Federal judicial selection

  • March 23, 2012
    Following the recent deal to hold votes on 14 nominees, the Senate confirmed three district court nominees Thursday: David Nuffer to the District of Utah, Ronnie Abrams to the Southern District of New York and Rudolph Contreras to the District of Columbia.
     
    Sen. Mike Lee (R-Utah) voted against Nuffer, in spite of his stated support for his home-state nominee, in continued retaliation against President Obama’s recess appointments of Richard Cordray and three others.
     
    After last week’s Republican boycott of the Senate Judiciary Committee executive business meeting, the committee appeared poised again to lack quorum for this week’s meeting. A number of hours after its scheduled start time, enough senators finally convened to hold over one circuit judge and two district judges. The Administrative Office of the U.S. Courts has declared one of these district seats a judicial emergency.
     
  • March 19, 2012

    by Nicole Flatow

    The Senate’s deal last week to confirm 14 judicial nominees over the next several months ensures that at least some long-pending nominees will finally get a vote. But even if all of these individuals are confirmed (which they likely will be), this would represent “just a fraction of the needed judges,” write three House members in an op-ed in Politico.

    Translation: the vacancy crisis on the federal courts persists. And among the overlooked consequences of the persistently high vacancy rate is that it harms our economy.

    “Simply put, they [vacancies] are bad for business,” write Reps. Charles Gonzalez, Emanuel Cleaver II and Judy Chu, the chairs of the Congressional Hispanic Caucus, Congressional Black Caucus and Congressional Asian Pacific American Caucus. “While litigants’ cases remain pending, they must put their lives — and their business plans — on hold. This uncertainty prevents business owners from making the needed investments to create jobs.”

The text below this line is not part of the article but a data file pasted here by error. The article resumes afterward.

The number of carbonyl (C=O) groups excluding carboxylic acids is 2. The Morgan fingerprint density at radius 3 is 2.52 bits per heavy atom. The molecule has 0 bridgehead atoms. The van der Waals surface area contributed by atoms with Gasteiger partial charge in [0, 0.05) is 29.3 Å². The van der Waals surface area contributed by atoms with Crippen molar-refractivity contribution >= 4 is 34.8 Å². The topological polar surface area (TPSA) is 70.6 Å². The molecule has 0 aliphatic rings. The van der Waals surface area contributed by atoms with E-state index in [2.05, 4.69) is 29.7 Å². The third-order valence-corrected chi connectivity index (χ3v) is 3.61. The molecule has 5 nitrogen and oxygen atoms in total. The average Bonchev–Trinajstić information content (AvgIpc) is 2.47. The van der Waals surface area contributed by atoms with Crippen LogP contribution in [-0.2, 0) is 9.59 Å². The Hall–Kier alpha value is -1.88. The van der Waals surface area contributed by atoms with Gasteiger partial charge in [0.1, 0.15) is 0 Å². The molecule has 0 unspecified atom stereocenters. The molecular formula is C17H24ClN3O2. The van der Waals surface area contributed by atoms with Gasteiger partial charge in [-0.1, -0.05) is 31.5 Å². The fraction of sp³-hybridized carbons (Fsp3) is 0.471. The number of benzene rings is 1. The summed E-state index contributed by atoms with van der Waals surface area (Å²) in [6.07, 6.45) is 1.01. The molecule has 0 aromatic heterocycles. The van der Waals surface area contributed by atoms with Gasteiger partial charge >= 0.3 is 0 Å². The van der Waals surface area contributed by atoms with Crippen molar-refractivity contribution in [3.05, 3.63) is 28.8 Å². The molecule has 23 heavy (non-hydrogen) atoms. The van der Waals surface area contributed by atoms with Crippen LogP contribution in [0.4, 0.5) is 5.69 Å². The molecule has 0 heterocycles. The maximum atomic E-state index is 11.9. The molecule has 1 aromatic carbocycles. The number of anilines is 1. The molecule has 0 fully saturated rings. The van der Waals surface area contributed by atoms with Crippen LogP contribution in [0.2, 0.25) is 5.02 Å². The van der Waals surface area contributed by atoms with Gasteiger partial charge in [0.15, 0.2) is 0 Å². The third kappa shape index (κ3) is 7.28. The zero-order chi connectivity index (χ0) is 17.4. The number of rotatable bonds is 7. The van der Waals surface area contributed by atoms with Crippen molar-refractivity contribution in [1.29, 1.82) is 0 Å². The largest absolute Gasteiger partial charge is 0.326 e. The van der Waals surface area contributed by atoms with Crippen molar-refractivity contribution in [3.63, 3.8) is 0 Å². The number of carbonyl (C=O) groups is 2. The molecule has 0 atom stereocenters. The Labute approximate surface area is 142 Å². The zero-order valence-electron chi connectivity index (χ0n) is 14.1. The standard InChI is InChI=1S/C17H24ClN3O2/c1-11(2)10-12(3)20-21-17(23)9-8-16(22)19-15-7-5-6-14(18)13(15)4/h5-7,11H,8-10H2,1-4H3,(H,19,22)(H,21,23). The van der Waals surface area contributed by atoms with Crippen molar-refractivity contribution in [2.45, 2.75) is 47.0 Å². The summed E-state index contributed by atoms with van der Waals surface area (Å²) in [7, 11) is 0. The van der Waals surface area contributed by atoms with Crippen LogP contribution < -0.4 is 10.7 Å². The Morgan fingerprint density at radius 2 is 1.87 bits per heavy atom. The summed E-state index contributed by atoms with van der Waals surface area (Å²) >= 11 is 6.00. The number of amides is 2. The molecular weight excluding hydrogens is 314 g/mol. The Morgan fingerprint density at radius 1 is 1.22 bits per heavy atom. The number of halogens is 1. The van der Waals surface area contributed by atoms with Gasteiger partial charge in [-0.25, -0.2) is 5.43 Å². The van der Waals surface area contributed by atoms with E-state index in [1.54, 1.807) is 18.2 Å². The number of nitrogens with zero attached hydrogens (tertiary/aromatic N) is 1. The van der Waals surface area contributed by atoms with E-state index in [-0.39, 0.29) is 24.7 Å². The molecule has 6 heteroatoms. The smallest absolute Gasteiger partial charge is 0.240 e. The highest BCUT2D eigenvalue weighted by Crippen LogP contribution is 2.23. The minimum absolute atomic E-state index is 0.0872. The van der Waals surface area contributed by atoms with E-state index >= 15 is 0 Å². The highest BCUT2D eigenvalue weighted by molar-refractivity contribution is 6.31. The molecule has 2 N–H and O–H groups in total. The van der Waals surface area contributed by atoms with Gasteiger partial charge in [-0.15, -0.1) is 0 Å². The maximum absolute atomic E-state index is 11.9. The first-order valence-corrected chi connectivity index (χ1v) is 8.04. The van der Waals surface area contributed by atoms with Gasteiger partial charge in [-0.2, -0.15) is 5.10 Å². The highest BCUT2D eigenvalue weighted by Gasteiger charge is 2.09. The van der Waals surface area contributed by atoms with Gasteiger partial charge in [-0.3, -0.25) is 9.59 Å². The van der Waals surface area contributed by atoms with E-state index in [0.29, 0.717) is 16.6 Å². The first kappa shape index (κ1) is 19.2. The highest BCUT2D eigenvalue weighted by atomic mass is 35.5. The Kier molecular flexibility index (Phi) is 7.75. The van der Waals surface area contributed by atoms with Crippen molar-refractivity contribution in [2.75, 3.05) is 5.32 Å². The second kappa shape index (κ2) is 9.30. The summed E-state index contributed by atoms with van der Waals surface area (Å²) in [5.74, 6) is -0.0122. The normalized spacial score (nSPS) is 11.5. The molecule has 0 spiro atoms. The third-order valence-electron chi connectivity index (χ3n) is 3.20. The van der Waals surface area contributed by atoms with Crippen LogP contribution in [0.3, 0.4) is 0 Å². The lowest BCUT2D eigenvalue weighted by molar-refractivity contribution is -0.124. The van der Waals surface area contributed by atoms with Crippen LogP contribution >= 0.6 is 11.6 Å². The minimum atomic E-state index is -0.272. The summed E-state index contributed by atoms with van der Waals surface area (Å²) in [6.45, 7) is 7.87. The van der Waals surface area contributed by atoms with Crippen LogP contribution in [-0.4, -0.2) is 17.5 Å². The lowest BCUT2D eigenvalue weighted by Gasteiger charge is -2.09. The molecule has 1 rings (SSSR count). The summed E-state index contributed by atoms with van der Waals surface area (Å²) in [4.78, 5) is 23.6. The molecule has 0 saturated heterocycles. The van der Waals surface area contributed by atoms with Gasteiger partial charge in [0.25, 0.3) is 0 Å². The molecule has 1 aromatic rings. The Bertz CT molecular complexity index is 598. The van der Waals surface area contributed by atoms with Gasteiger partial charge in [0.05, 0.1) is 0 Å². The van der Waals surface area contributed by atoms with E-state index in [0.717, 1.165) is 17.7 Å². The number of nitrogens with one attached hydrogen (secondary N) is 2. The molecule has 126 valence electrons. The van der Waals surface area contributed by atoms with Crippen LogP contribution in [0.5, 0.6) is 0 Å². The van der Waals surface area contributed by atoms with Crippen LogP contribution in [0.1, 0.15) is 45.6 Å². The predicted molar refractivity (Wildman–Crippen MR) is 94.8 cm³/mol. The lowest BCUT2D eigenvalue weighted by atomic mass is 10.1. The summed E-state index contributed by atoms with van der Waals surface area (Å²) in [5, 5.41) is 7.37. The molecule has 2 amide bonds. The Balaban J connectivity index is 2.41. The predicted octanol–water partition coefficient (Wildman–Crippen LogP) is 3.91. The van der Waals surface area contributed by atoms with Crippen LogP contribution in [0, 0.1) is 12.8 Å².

The Atlantic’s Andrew Cohen elaborates:

  • March 16, 2012
    Following Senate Majority Leader Harry Reid’s (D-Nev.) bold move to file cloture petitions on 17 judicial nominees at once, Senate leaders reached a deal late Wednesday to hold votes on 14 over the next few months. Under the deal, the Senate will hold votes on 12 federal district court judges and two circuit court judges between now and May 7, with votes on a few nominees held each week.
     
    The deal leaves out eight other nominees who are ready for an immediate Senate vote, and does not consider those additional nominees who will reach the Senate floor over the next two months. “The deal Senator Reid reached today with the Republicans who were obstructing any and all action is certainly a step in the right direction,” said American Constitution Society President Caroline Fredrickson. “Of course, the persistently high rate of vacancies on our courts continues – and with one in 10 seats still empty, litigants whose safety, security and livelihoods are on the line will continue to wait years for a resolution in court.”